Virtual Issue: Antibody engineering

Virtual Issue: Antibody engineering

Antibodies are a favorite tool for genetic engineers. They have also become profoundly important therapeutic agents, applied to diseases ranging from autoimmunity to cancer. Many were originally monoclonal mouse IgG antibodies recognizing human cell surface molecules, for example CD20 targeted in the treatment of B-cell lymphomas and autoimmune diseases such as Multiple Sclerosis. Others recognize soluble molecules, for example cytokines such as TNFα. Early engineering focused on replacing mouse sequences with human ones to minimize immune responses. Since then, numerous other modifications have been made, and imagination now appears to be the only limitation to progress in this incredibly innovative field. This virtual issue celebrates these innovations, covering research from the past four years. First, the collection captures approaches to enhance or eliminate the ability to bind a wide range of receptors that mediate their effector functions in vivo. For example, recombinant molecules can be generated that combine the heavy and light chain variable regions of an antibody in a single protein that retains binding activity. Camels, alpacas and llamas make antibodies that express only a single variable domain, which can simplify the generation of engineered derivatives. The papers below also describe improved techniques to make bispecific antibodies, which simultaneously bind to two different surface molecules on the same tumor cell or to two different epitopes on the same cytokine, or even tri-specific reagents. Additional papers describe the generation of fusion proteins that combine antibody effector functions with recognition domains from other proteins, for example T cell receptors that recognize specific Major Histocompatibility Complex (MHC) proteins in association with antigenic peptides or MHC-peptide complexes themselves. Other, less easily classified systems and approaches illustrate how the flexibility of the basic antibody structure provides for directed natural selection to enhance affinity, as well as providing a backbone for tool building that allows the generation of valuable reagents. We hope you enjoy this collection.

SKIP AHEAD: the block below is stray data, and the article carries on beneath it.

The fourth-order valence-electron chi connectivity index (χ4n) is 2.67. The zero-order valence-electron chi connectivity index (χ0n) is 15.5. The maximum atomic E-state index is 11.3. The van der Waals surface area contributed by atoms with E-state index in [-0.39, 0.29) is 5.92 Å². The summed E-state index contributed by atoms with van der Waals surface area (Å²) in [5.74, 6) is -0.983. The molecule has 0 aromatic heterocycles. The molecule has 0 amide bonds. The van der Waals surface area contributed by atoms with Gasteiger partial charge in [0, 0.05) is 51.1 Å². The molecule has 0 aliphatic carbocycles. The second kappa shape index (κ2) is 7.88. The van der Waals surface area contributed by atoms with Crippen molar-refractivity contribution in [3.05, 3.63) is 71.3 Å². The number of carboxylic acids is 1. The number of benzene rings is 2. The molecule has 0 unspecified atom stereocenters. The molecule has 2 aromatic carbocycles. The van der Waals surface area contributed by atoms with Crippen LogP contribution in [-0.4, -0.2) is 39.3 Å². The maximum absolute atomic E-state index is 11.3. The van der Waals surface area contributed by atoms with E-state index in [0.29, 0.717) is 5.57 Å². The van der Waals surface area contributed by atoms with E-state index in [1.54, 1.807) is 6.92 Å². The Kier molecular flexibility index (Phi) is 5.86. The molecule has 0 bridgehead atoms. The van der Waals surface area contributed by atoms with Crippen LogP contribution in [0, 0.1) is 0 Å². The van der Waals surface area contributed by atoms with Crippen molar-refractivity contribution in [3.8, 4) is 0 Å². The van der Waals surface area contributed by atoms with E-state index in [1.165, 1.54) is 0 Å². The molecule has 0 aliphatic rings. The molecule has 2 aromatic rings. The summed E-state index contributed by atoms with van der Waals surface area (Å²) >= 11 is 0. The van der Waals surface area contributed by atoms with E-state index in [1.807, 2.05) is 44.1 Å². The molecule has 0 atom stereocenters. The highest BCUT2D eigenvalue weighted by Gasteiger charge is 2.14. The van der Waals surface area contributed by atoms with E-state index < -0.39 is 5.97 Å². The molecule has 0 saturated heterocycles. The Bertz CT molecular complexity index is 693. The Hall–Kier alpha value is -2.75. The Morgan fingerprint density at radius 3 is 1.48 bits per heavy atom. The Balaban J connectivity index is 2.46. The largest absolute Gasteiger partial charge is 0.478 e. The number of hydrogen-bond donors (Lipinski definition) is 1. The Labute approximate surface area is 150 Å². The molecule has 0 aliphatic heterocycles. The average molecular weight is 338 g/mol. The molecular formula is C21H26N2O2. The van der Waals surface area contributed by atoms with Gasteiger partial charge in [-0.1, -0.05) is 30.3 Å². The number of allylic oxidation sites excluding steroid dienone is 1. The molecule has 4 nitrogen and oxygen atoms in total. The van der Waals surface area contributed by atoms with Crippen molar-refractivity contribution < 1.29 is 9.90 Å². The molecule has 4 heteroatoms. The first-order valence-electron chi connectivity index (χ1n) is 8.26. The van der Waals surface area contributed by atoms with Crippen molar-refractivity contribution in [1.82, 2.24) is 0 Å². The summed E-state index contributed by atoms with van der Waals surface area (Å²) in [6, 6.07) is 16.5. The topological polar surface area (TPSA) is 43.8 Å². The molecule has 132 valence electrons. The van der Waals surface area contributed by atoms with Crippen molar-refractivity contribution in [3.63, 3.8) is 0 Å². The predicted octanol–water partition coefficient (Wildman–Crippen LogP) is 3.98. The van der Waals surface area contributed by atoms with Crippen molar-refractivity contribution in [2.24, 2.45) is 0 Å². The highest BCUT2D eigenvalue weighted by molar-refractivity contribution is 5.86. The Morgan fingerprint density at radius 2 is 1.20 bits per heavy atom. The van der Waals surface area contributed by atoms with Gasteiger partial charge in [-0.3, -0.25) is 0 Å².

The cover art shows that a synthetic antibody reported by Mukherjee et al. binds to the hinge region of its target, maltose-binding protein, explaining how it can be used to investigate the energetics of conformational change. Cover design by EJ Marklin.

Assembled by Peter Cresswell; published March 2020

Find more virtual issues

Modifications of effector functions

Bispecific (and more) antibodies

Fc hybrids with alternative ligands

Novel tools, single chain antibodies and directed evolution

Advertisement